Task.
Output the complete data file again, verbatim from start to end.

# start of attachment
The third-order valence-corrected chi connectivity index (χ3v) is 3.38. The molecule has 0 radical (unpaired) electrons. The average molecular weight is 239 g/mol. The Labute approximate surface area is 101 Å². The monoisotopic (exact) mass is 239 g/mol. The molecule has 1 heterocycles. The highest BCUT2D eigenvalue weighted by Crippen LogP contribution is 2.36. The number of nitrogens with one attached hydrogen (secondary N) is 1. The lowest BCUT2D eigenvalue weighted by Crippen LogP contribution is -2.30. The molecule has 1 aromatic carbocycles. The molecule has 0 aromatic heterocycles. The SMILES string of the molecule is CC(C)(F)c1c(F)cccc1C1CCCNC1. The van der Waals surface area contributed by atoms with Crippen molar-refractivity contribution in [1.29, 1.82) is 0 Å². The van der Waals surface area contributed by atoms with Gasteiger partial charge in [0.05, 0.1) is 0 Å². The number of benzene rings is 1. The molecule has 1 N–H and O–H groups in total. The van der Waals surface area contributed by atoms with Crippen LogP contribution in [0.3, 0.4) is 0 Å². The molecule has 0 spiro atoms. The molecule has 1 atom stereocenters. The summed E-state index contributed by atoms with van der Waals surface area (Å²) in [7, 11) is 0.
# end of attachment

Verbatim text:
The third-order valence-corrected chi connectivity index (χ3v) is 3.38. The molecule has 0 radical (unpaired) electrons. The average molecular weight is 239 g/mol. The Labute approximate surface area is 101 Å². The monoisotopic (exact) mass is 239 g/mol. The molecule has 1 heterocycles. The highest BCUT2D eigenvalue weighted by Crippen LogP contribution is 2.36. The number of nitrogens with one attached hydrogen (secondary N) is 1. The lowest BCUT2D eigenvalue weighted by Crippen LogP contribution is -2.30. The molecule has 1 aromatic carbocycles. The molecule has 0 aromatic heterocycles. The SMILES string of the molecule is CC(C)(F)c1c(F)cccc1C1CCCNC1. The van der Waals surface area contributed by atoms with Crippen molar-refractivity contribution in [1.29, 1.82) is 0 Å². The van der Waals surface area contributed by atoms with Gasteiger partial charge in [0.05, 0.1) is 0 Å². The number of benzene rings is 1. The molecule has 1 N–H and O–H groups in total. The van der Waals surface area contributed by atoms with Crippen LogP contribution in [0.3, 0.4) is 0 Å². The molecule has 0 spiro atoms. The molecule has 1 atom stereocenters. The summed E-state index contributed by atoms with van der Waals surface area (Å²) in [7, 11) is 0.